Scotland’s labour market continues to tighten

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(Credit: Wikipedia)

Demand for permanent and temporary staff in Scotland has increased in the past few months, according to a new jobs survey.

Statistics put together by Royal Bank of Scotland have indicated that IT and computing saw the highest level of permanent vacancies in January. However, while temporary positions have increased slightly overall, the largest number of unfilled part-time vacancies were in medical, nursing and care professions.

The Royal Bank of Scotland’s Report on Jobs determined that the rate of deterioration in permanent staff supply was the strongest it has looked since 2014. The report consists of multiple responses to a survey sent to around 100 recruitment and employment consultancies.

Sebastian Burnside, chief economist at Royal Bank of Scotland, said:

”Continued expansion in permanent job placements and temporary staff billings across Scotland was seen in January, indicating further signs of a tightening labour market.

”Overall, survey data portrayed a favourable labour market for workers in Scotland, with pay pressures rising as a result of strong imbalances in staff supply and demand.”

 

Backlash over RBS branch closures

Royal Bank of Scotland is coming under pressure to reverse plans to close 62 branches across Scotland. 

RBS said the cutbacks, which would see 158 jobs lost, were a result of more customers using online banking. However, research by the Scottish Rural Group (SRA) suggests the closures would have a negative impact on small towns and villages.

In a survey of 1100 people, the SRA found 95% of people do not want the closures to happen.

Westminster’s Scottish Affairs Committee met this morning to discuss the plans. Chair Pete Wishart MP of the SNP said plans to offset the proposals by installing cash machines in local Post Offices were “totally disingenuous”.

RBS Chief Executive, Les Matheson told the committee that changes in the way customers are using services was the reason behind the closures. After being asked several times to reconsider the plans, Matheson said:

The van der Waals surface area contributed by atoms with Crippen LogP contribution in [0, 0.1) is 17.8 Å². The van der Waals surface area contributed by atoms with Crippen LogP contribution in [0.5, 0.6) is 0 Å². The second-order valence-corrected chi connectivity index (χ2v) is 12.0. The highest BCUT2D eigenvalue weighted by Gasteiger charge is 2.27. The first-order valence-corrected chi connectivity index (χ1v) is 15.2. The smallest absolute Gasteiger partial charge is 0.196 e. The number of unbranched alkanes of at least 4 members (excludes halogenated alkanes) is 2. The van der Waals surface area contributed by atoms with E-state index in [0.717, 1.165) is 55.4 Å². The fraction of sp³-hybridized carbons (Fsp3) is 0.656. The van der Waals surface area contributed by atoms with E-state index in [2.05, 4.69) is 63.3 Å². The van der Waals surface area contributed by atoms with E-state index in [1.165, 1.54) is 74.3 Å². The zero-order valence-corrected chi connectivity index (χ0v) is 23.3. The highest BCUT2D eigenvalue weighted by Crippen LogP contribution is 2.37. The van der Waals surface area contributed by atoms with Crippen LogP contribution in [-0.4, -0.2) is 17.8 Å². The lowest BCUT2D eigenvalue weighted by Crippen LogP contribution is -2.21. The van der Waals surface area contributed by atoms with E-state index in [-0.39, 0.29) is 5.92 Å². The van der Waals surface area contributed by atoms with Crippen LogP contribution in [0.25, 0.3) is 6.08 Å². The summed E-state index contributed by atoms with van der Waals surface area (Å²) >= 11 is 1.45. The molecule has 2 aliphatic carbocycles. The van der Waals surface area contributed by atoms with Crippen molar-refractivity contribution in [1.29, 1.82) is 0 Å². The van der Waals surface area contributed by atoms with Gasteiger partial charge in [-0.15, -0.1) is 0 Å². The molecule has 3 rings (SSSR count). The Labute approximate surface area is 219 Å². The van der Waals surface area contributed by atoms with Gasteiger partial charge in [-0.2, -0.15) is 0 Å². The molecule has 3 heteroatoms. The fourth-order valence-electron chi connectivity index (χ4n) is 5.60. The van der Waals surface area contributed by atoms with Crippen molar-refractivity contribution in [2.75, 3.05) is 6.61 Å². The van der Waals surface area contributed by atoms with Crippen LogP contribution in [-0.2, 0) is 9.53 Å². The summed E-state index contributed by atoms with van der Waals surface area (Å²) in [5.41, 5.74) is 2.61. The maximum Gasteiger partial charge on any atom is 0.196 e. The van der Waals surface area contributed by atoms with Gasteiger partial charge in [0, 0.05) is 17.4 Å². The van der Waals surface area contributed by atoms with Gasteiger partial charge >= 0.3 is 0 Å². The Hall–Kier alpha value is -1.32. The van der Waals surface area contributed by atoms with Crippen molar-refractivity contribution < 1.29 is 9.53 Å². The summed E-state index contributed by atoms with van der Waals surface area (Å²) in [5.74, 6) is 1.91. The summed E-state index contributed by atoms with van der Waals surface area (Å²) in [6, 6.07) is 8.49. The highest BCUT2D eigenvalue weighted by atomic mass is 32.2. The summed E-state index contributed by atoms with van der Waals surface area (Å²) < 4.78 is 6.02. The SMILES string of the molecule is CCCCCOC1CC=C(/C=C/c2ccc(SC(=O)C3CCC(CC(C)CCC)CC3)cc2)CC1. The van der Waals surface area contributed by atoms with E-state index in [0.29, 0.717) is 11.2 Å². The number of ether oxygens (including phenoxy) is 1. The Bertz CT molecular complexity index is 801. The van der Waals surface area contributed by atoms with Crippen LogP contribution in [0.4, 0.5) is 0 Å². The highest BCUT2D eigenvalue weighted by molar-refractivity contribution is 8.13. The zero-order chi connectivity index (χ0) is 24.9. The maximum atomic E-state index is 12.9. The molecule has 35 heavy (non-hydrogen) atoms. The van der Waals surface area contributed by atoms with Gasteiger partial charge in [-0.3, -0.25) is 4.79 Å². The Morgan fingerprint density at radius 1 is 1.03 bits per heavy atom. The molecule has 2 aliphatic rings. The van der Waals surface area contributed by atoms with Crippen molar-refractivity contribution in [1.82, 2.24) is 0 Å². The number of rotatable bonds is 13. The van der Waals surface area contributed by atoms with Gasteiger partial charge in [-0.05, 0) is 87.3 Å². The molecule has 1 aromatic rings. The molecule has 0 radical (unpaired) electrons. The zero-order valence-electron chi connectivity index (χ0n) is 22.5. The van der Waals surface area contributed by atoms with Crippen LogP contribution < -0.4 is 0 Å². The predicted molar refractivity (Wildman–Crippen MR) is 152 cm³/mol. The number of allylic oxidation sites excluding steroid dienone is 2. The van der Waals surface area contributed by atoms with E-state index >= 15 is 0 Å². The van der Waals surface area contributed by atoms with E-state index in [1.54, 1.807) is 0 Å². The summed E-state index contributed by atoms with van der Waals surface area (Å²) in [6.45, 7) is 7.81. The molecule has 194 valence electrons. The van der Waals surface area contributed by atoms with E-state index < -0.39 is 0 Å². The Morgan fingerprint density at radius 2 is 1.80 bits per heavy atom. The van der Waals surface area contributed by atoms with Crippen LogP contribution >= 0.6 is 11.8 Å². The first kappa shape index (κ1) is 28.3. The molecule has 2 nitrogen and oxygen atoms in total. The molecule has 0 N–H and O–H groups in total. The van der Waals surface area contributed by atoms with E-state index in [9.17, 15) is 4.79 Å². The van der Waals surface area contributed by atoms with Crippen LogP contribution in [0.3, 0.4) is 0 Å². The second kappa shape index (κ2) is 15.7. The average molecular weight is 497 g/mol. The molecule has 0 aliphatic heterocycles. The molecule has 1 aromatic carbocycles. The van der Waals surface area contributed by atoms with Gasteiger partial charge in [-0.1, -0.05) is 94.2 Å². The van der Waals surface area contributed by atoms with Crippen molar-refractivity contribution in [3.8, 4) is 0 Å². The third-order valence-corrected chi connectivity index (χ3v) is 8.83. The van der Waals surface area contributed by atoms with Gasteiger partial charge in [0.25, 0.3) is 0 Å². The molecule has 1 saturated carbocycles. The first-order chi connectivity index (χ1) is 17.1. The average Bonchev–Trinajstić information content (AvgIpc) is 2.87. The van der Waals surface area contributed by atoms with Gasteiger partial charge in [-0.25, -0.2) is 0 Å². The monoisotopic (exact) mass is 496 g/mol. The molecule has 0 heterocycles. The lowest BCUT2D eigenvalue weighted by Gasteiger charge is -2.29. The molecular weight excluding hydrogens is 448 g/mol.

“What we are saying is that we will talk to customers about the changes.”

Matheson also added that less than 1% of RBS customers visit their local branch once a week. However, Pete Wishart continued to press RBS representatives: “I get the sense you’re not prepared to look at this again,” said the MP for Perth and North Perthshire. Matheson retorted that RBS is a commercial enterprise.

 

RBS played a role in the collapse of Carillion claims acting CEO Keith Cochrane

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Keith Cochrane Acting CEO of Carillion | Image Credit: Construction News

The acting chief executive of Carillion has accused lenders of undermining the company’s efforts to save money.

Keith Cochrane accused tax-payer backed Royal Bank of Scotland (RBS) of taking “unilateral action which, in the company’s view, undermined the group’s efforts to conserve cash”, in his statement filed at the High Court in London.

According to reports, Cochrane said that RBS informed Carillion, the UK’s second biggest construction services company, that it wanted the company to pre-fund supplier payments made through the bank. This meant that Carillion would have to make payments two days earlier than planned.

The interim CEO said this “negatively impacted Carillion’s liquidity by between £2m and £20m.”

Cochrane added that RBS had insisted changes would only be in place until the UK Government had provided support.

Update:

The company was discussed at Prime Ministers Question Time – with Theresa May stating she understands that it is a “difficult time” for many people.

However, she said that those who work for Carillion in the public sector should keep turning up to work, and they will be paid.